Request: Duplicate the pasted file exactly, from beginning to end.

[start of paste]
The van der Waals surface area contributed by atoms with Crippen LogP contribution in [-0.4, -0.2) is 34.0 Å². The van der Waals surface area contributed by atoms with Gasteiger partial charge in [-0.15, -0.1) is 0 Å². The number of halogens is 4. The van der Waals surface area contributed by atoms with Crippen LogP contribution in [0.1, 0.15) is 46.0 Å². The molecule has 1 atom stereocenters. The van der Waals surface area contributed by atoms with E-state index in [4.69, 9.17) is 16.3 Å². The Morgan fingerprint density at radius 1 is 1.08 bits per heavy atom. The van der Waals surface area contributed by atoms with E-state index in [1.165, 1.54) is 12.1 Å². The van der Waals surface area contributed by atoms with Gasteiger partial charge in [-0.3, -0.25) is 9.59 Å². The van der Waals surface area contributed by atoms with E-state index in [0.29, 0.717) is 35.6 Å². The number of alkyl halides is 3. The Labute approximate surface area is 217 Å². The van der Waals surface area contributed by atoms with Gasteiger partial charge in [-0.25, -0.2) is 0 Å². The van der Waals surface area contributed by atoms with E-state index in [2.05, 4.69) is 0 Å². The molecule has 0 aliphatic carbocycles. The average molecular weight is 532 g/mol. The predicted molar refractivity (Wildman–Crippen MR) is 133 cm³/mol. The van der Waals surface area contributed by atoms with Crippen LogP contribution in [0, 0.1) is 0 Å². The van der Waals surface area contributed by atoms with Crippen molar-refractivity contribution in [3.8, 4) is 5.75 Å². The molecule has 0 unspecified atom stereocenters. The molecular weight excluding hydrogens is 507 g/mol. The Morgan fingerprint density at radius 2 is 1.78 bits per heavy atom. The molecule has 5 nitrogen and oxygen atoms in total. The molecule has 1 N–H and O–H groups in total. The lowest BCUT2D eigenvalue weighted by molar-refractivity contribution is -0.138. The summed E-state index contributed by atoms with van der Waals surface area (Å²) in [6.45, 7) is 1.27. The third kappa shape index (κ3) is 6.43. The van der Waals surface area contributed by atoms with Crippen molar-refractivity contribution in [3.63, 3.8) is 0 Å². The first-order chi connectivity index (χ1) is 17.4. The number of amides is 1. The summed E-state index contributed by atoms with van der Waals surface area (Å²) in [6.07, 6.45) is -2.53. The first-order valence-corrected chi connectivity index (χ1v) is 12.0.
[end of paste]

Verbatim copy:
The van der Waals surface area contributed by atoms with Crippen LogP contribution in [-0.4, -0.2) is 34.0 Å². The van der Waals surface area contributed by atoms with Gasteiger partial charge in [-0.15, -0.1) is 0 Å². The number of halogens is 4. The van der Waals surface area contributed by atoms with Crippen LogP contribution in [0.1, 0.15) is 46.0 Å². The molecule has 1 atom stereocenters. The van der Waals surface area contributed by atoms with E-state index in [4.69, 9.17) is 16.3 Å². The Morgan fingerprint density at radius 1 is 1.08 bits per heavy atom. The van der Waals surface area contributed by atoms with E-state index in [1.165, 1.54) is 12.1 Å². The van der Waals surface area contributed by atoms with Gasteiger partial charge in [-0.3, -0.25) is 9.59 Å². The van der Waals surface area contributed by atoms with E-state index in [0.29, 0.717) is 35.6 Å². The number of alkyl halides is 3. The Labute approximate surface area is 217 Å². The van der Waals surface area contributed by atoms with Gasteiger partial charge in [-0.25, -0.2) is 0 Å². The van der Waals surface area contributed by atoms with E-state index in [2.05, 4.69) is 0 Å². The molecule has 0 aliphatic carbocycles. The average molecular weight is 532 g/mol. The predicted molar refractivity (Wildman–Crippen MR) is 133 cm³/mol. The van der Waals surface area contributed by atoms with Crippen LogP contribution in [0, 0.1) is 0 Å². The van der Waals surface area contributed by atoms with Crippen molar-refractivity contribution in [3.8, 4) is 5.75 Å². The molecule has 0 unspecified atom stereocenters. The molecular weight excluding hydrogens is 507 g/mol. The Morgan fingerprint density at radius 2 is 1.78 bits per heavy atom. The molecule has 5 nitrogen and oxygen atoms in total. The molecule has 1 N–H and O–H groups in total. The lowest BCUT2D eigenvalue weighted by molar-refractivity contribution is -0.138. The summed E-state index contributed by atoms with van der Waals surface area (Å²) in [6.45, 7) is 1.27. The third kappa shape index (κ3) is 6.43. The van der Waals surface area contributed by atoms with Crippen molar-refractivity contribution in [3.63, 3.8) is 0 Å². The first-order chi connectivity index (χ1) is 17.4. The number of amides is 1. The summed E-state index contributed by atoms with van der Waals surface area (Å²) in [6.07, 6.45) is -2.53. The first-order valence-corrected chi connectivity index (χ1v) is 12.0.